Far more complicated than Little Brother, For the Win requires readers to keep all these characters and their motivations straight in their heads, while also keeping track of the different game worlds in which they all play. S-Word Warriors, Mushroom Kingdom, and Zombie Mecha are the three main ones, but Doctorow also gives us glimpses into others, such as Magic of Hogwarts, which I for one would really like to play. But like Little Brother, For the Win educates as well as entertains. Most gamers have at least heard of gold farmers, of boys and young men in China playing games to make money and get big items that can be sold to people who don’t have eight hours a day, every day, to level their characters up. What For the Win does is reminds us that these gold farmers, while they do get to play games all day, are still doing work, and if they’re in one of the many countries where workers don’t have rights… well, things can get ugly. Especially if they demand what even the most slacker teen working at Taco Bell has here in the U.S. (and much of the West).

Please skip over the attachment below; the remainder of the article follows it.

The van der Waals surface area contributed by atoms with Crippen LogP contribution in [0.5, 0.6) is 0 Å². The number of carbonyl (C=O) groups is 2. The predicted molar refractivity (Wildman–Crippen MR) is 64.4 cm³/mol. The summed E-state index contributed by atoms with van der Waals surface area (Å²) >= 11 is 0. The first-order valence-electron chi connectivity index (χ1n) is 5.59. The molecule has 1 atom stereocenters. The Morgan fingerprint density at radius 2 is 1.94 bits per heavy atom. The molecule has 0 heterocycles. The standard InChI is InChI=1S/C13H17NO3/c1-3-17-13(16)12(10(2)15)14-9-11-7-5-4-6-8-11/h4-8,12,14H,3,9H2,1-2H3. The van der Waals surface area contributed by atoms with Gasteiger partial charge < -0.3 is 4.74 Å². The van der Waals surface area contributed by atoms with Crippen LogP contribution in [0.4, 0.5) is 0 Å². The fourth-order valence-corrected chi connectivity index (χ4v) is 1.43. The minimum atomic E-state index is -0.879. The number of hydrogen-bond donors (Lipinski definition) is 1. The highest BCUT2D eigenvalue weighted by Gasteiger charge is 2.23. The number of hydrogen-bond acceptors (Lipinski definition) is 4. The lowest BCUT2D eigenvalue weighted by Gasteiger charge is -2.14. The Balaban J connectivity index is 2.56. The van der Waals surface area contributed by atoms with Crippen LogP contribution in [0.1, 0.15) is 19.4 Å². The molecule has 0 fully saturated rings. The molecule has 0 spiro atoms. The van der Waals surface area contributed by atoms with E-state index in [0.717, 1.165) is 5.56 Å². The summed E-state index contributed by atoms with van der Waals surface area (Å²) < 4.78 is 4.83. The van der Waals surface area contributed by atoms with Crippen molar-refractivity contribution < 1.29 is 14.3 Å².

It’s a big concept, and not something that every YA reader will be able to wrap his or her head around. Doctorow does a great job of breaking down the economics and the labor issues into understandable chunks, but I don’t think a tenth-grade teacher could give this book to an average English class and expect all the students to grasp everything as well as, say, a college freshman or early-30s writer could do. Not the author’s fault; like I said, these are big concepts, much bigger than Little Brother‘s relatively-simple “freedom to do what we want, without being spied upon, so long as we’re not harming anyone” message.